What EU innovation policy can learn from professional cycling

(EurActiv, 24 Apr 2019) Mission-oriented innovation is potentially significant in tackling big societal challenges such as climate change. When establishing those missions, the EU could take a few lessons from Britain’s most successful cycling team, writes Simon Skillings.

Simon Skillings is senior associate at E3G, an independent think-tank operating to accelerate the global transition to a low carbon economy.

Ten years ago, in 2009, David Brailsford, the then performance director for the Great Britain cycling team, established a road cycling team, Team Sky. When the team launched in January 2010, Brailsford announced they would win the Tour de France within five years.

At the time, this seemed an incredible claim. No British cyclist, let alone British cycling team, had come close to winning this event in over one hundred years of history. And yet he felt confident in setting this ambitious goal.

The ability to set ambitious goals will soon be a challenge facing EU policy makers. The new ‘Horizon Europe’ framework, which is the EU research and innovation programme that will succeed the current Horizon 2020 programme, includes an intriguing new dimension. For the first time, it will establish ‘missions’ to help align and inspire researchers, innovators and the general public alike.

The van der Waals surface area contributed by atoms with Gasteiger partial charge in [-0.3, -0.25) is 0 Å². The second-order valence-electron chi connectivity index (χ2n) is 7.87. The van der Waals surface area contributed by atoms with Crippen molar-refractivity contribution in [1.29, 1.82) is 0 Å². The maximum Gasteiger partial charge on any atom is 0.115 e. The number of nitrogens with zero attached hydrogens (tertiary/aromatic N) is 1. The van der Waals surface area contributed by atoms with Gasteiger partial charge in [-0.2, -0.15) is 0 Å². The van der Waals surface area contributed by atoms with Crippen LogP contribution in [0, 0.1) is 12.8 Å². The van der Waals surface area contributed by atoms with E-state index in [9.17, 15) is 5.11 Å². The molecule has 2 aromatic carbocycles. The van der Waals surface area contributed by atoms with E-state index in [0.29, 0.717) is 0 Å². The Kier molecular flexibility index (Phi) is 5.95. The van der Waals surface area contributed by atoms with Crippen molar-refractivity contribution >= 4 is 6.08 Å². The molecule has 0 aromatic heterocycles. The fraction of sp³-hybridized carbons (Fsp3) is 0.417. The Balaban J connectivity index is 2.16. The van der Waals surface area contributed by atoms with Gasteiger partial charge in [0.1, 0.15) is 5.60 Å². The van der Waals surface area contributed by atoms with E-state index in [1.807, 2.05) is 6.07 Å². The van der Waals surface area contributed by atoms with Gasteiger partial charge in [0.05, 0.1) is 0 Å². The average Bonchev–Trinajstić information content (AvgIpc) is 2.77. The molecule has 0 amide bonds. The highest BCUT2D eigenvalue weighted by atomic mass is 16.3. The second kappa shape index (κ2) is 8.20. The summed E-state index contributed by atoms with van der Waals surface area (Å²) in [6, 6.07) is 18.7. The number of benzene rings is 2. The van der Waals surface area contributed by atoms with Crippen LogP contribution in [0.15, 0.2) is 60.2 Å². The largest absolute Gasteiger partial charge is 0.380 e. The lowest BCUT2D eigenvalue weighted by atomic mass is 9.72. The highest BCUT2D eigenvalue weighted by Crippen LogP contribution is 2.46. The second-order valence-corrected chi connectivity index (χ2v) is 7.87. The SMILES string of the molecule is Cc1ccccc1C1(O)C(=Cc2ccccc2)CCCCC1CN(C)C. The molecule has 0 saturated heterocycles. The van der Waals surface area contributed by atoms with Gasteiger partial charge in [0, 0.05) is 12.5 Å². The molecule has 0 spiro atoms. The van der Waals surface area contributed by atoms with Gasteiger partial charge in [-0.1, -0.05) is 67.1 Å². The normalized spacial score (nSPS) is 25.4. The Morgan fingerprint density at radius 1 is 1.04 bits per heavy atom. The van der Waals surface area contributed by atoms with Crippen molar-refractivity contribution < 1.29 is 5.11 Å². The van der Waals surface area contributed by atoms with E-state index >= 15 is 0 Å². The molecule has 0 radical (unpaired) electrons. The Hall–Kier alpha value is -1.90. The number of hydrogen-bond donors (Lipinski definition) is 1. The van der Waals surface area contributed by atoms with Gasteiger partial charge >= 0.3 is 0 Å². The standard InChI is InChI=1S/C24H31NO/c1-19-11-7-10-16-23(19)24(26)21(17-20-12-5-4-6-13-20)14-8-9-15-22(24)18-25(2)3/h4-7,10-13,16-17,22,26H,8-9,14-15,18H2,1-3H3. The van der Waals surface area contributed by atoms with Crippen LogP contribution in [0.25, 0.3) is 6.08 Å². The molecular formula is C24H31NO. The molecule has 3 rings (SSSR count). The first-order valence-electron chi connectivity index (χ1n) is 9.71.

Mission-oriented innovation is an approach to policy-making which involves setting defined goals, with specific targets and working to achieve them in a set time. Whilst ‘mission areas’ have already been agreed, the specific missions that lie within these areas have yet to be defined.

There are two mission areas that relate to energy and climate change: ‘Adaptation to Climate Change, including Societal Transformation’ and ‘Climate-Neutral and Smart Cities’. The challenge for policy makers is to balance the need to set specific missions that are sufficiently aspirational without creating a ‘hostage to fortune’ that has little chance of success.

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EurActiv, 25 Apr 2019: What EU innovation policy can learn from professional cycling